Yes, it’s true. The first time I heard about a Michelada I thought: GROSS! A beer cocktail? Blech. Clamato? Ew!!!! But the moment I tried one—a good one, in San Pancho, Mexico—I was hooked. It was like a lighter version of a Bloody Mary, Mexican style. Just enough spice. And you don’t get wasted like you do after you drink a pint of vodka with a little tomato juice and pickled veg added. (Don’t get me wrong, I also really like Bloody Mary’s; in fact, Universal Café has an excellent one made with sake. And the bloody vodka bomb at Zeitgeist can’t be beat, if you are in the right, um, frame of mind.)
Let’s talk about Clamato. First of all, it doesn’t taste like fish, which is what I always thought. But then I tried it. It’s really just salty tomato juice. It’s actually quite good, especially in this concoction. But if you are still freaked out by that ingredient, just use tomato juice.
These are best served on a hot, hot day. Ideally when sitting on the beach.
A note on Maggi Seasoning: This umami flavor enhancer—like a dark brown soy sauce—is the “secret” ingredient in lots of yummy dishes, particularly Asian. It has an impassioned following, but it’s also loaded with sodium and MSG, so some folks might not be overly keen on using it. Maggi is traditional in Micheladas, but if you don’t have it, or don’t want to use it, I’ve given you quite a few alternatives. I used tamari, just because that’s what I had on hand.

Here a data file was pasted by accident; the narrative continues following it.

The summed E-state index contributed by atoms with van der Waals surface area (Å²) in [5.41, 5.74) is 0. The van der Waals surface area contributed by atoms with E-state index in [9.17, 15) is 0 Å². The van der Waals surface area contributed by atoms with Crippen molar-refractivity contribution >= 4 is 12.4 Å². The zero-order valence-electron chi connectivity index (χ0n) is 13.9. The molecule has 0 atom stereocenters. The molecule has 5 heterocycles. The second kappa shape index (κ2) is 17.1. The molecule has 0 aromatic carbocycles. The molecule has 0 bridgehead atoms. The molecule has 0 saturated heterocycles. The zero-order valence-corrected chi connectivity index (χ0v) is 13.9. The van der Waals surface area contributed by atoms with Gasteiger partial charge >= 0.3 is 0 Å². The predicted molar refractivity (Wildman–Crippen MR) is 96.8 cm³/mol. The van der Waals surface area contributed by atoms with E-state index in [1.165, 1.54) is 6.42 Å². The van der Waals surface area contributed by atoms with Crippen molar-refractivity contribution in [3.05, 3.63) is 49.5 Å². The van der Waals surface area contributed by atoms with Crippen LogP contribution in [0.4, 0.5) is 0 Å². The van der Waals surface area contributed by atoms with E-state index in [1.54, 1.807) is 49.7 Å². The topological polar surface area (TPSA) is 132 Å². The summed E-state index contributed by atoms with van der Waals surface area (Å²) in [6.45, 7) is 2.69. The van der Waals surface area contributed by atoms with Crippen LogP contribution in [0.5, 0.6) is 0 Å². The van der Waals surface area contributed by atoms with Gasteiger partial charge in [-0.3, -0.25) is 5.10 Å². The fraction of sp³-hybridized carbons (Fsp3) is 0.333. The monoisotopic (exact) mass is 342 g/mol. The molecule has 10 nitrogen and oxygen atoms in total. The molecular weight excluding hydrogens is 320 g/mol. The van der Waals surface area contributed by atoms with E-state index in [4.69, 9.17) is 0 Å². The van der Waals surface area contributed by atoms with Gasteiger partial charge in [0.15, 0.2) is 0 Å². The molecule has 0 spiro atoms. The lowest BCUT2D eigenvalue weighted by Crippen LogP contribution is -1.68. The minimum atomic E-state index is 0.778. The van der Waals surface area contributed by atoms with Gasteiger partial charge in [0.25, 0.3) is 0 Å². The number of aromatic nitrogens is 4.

Recipe: Spicy Micheladas
Makes about 8 beer cocktails
- 4 cups (32 oz) ice-cold Clamato or tomato juice
- 1/2 cup fresh lime juice
- 2 teaspoons your favorite hot sauce, such as Cholula (or as much as you want to amp up the spice!)
- 2 teaspoons Worcestershire sauce
- 1 teaspoon Maggi Seasoning, Bragg’s liquid aminos, soy sauce, or tamari
- 3 tablespoons kosher salt
- 1 1/2 teaspoons chili powder
- Lots of lime wedges (for the glasses and serving)
- Three 12-ounce bottles ice-cold Mexican lager, such as Pacifico